A VAT-registered importer who imports goods for its taxable business purposes entitling to input VAT deduction, declares the import VAT as payable and input VAT deductible at the same time. In such a case, no VAT is due. This procedure is referred to as postponed accounting of VAT, which applies automatically to all importers who have been entered in the VAT register. No special arrangements, criteria, or guarantees, are required.
The party liable to pay VAT on imported goods is the declarant (§ 86 b, VAT Act), i.e., the person in whose name the customs declaration is filed. The term “declarant” also refers to a person in whose name the declaration for temporary storage, entry summary declaration, exit summary declaration, declaration for re-import or notification of re-export is filed.
A customs declaration can be filed by a person who is able to provide all the information needed to apply the rules regulating the goods in question. The person in question must also be able to present the goods in question to the Customs. However, if special obligations are imposed on a specific person regarding the acceptance of the customs declaration, they must file the customs declaration personally or through a representative.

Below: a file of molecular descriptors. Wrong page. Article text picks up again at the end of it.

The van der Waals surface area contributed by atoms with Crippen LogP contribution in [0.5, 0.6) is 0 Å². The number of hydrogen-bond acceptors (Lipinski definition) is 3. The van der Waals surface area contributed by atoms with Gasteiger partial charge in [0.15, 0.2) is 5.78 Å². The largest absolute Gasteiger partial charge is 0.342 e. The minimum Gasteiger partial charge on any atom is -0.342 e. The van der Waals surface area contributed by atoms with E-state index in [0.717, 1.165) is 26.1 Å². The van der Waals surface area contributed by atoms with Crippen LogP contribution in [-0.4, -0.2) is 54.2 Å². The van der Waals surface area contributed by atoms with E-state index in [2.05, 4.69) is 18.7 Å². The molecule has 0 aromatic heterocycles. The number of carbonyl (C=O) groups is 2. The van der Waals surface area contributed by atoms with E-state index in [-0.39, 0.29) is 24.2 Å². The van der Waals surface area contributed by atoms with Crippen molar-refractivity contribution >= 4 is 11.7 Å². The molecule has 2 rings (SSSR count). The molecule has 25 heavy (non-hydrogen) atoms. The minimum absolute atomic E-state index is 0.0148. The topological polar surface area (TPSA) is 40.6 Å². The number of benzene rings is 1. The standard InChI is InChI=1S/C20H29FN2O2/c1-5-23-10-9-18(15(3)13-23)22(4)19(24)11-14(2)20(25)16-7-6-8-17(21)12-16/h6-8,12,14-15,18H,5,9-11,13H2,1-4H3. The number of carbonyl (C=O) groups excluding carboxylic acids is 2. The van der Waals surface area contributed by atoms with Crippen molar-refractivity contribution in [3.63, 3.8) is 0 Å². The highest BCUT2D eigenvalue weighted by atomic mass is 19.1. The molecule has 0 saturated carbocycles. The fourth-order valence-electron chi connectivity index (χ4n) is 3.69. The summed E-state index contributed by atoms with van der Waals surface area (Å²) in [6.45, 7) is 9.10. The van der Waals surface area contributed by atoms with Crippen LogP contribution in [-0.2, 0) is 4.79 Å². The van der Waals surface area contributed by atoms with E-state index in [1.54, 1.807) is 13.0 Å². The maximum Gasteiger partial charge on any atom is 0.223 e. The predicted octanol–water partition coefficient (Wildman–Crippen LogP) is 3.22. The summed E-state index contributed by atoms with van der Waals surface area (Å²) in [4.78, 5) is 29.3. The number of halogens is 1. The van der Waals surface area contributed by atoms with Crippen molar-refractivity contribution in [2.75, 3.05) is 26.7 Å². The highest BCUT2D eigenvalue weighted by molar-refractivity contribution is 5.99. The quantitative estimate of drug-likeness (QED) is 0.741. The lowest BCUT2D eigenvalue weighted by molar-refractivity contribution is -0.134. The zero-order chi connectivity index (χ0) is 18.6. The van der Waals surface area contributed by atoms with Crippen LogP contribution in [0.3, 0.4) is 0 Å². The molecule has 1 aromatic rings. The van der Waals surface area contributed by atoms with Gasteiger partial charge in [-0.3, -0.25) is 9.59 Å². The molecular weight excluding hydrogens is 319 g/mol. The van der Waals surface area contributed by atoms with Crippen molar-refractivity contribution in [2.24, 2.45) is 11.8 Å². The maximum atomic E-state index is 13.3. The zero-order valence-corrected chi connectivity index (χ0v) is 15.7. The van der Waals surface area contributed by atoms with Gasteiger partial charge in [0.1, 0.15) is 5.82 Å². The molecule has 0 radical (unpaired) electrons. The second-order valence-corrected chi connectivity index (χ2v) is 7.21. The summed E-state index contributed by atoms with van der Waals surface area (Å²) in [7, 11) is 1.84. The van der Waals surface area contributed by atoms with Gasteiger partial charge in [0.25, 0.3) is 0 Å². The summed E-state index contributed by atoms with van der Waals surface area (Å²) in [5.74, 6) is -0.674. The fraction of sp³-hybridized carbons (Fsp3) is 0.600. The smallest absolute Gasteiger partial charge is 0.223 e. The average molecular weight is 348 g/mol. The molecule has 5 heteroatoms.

If a representative acts in their own name on behalf of a principal, the arrangement is referred to as indirect representation. In such a case, the party liable for the import VAT is the importer of the goods, i.e., the principal, not the indirect representative. A person who is in the position of a declarant or the principal of the declarant, at the time that the imported goods arrive in the EU (EU VAT area) from the EU’s customs territory (e.g. arrive from Åland to other parts of Finland), is also liable to import VAT. Only the principal, i.e., the importer of the goods, is entitled to deduct the import VAT. The import VAT and the taxable amount are reported on the VAT return filed by the principal, as is the corresponding deduction on goods that have been imported for use entitling to a deduction.